HL Deb 26 August 1914 vol 17 cc505-8

My Lords, I desire to ask whether, in the case of officers and men of the Navy and Army who may lose their lives during the present war while on active service, their property will be charged with Death Duties. This question has been raised before now, and I am sure it is one which your Lordships will consider well deserving of consideration. The last time that it was dealt with was in the year 1900 on the occasion of the Boer War, Lord St. Aldwyn being at the time Chancellor of the Exchequer. It was provided in the Finance Act of that year that in such cases the Treasury may, if they think fit, on the recommendation of the Secretary of State or of the Admiralty, as the case requires, remit, or in the case of duty already paid repay, up to an amount not exceeding £150 in any one case, the whole or any part of the Death Duties leviable in respect of property passing upon the death of the deceased to his widow or lineal descendants if the total value for the purpose of the Estate Duty of the property so passing does not exceed £5,000. That is the condition in which the matter stands at the present time.

But I am bound to say that this seems to me not a question of amount, but one of principle. If an officer or a soldier loses his life in the service of the Crown, it is not only mean but a mistaken action on the part of the State to make a claim of any kind as if an ordinary death had occurred. I will put to your Lordships the strongest case that I can conceive—that of an officer or soldier who has left the Service, has married, and has, perhaps, a young family. Then out breaks a war such as this, which requires that every patriotic man in this country should do everything he can. What happens if this man rejoins the Colours? To begin with the rate of his assurance, supposing him to have assured his life, is greatly raised; and if he happens to be killed it is impossible, if he leaves property exceeding £5,000, for any deduction in regard to Death Duties to be made. That man might have sat still and not rejoined, and no one would have had a right to blame him. Yet if he does come forward he is fined in the way I have mentioned. I feel sure that on both sides of your Lordships' House there is only one opinion with regard to this matter—namely, that, to put it no higher, it is a mistake on the part of the State to tax a man because he has rendered patriotic service. I beg to ask the Question standing in my name.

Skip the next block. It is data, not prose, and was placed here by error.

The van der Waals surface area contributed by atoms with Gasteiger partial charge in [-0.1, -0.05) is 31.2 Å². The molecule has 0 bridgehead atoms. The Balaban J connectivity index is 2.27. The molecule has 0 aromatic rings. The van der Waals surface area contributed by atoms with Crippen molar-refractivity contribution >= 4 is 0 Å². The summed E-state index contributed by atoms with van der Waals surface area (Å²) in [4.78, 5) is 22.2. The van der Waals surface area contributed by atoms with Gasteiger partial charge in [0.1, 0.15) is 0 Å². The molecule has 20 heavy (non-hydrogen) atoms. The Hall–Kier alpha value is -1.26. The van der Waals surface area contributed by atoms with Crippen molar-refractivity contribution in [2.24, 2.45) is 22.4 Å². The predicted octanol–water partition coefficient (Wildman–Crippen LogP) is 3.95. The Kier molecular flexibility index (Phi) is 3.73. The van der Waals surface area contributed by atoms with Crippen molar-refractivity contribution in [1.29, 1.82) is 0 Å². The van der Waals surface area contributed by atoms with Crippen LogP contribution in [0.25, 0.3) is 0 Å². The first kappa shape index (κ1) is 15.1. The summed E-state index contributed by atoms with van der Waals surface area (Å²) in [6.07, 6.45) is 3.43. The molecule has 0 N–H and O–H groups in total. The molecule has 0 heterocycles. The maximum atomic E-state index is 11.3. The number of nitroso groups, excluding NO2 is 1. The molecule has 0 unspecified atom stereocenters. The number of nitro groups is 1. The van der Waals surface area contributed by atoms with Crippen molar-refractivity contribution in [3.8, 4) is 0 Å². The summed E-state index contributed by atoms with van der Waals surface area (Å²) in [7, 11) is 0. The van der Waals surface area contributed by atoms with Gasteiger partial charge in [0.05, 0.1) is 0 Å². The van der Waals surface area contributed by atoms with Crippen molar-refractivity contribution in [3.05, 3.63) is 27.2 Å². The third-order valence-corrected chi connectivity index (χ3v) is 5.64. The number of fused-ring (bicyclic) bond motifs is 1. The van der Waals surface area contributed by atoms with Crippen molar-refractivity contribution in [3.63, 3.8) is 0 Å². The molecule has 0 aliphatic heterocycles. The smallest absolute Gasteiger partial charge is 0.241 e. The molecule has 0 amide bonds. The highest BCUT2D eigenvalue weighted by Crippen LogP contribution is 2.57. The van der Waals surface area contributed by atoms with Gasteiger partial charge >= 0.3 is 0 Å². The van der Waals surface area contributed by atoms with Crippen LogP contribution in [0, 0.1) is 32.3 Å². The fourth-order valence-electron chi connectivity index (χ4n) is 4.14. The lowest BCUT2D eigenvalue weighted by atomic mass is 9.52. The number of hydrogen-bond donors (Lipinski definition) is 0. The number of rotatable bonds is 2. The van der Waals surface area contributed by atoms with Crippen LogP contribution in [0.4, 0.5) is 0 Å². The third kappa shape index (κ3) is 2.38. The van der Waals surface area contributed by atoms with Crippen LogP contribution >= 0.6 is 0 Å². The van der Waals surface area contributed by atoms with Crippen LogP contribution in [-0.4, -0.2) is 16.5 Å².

My Lords, I am sorry not to be able to give a definite answer to the Question which the noble Earl has asked as regards the steps which we propose to take to modify the existing regulations with regard to these particular Death Duties. I hope that to-morrow I may be in a position to do so. But I did not ask the noble Earl to postpone his Question from to-day, because it seemed desirable that the House should understand how the matter stands and what the position is. The whole question is not quite so simple as might be gathered from what fell from the noble Earl. A number of other considerations, kindred considerations, are attached to it, many of which were brought out in the course of the debate in another place in the year 1900 to which the noble Earl alluded. There are, of course, other forms of dangerous public service besides service in the field which, if an indiscriminate relief was given in these particular cases, might be held to be worthy of not less consideration.

As the matter now stands, all persons who serve in the ranks are freed front any form of Death Duties. That is due to the adaptation, in the Finance Act of 1894, of a very old regulation dating from the year of the Battle of Waterloo, under the Stamp Act of that year, by which, in the case of every common seaman, marine, or soldier who is slain or dies in the service of the Sovereign, all his effects are exempted from every kind of public charge. That, of course, does not in the main touch the point to which the noble Earl calls attention, although in the South African War it did to some extent, because in that case a number of persons of large fortune were serving in the ranks. As regards officers, the noble Earl has told us what happened in the debate on the Finance Bill in 1900. A number of Amendments were introduced to which Sir Michael Hicks Beach, as he then was, was not able to assent; but he agreed that there was a case for consideration, and at the Report stage he brought up the section of which the noble Earl has told us. That section provides that, in respect of property the total value of which for the purpose of Estate Duty does not exceed £5,000, the widow or lineal descendant of any person dying after October 11, 1899, from wounds inflicted, accident occurring, or disease contracted, within twelve months before death, while on active service, is to be relieved from Death Duties up to an amount not exceeding £150. That section is still operative, but we do not think that it entirely meets the case or covers certain instances of real hardship which are likely to occur. There is, of course, a general argument against relieving individuals or classes of persons by special exemptions from taxation, but in this particular case that argument, whatever its general validity may be, cannot be held to be in any sense conclusive. Therefore we feel that some extension by means of legislation is called for; and there are various principles which have been introduced into our more recent dealings with taxation which it may be possible to apply to some extent, although I fear that anything like a general or indiscriminate relief from all Death Duties in such cases as these it would not be found possible to ask Parliament to give.

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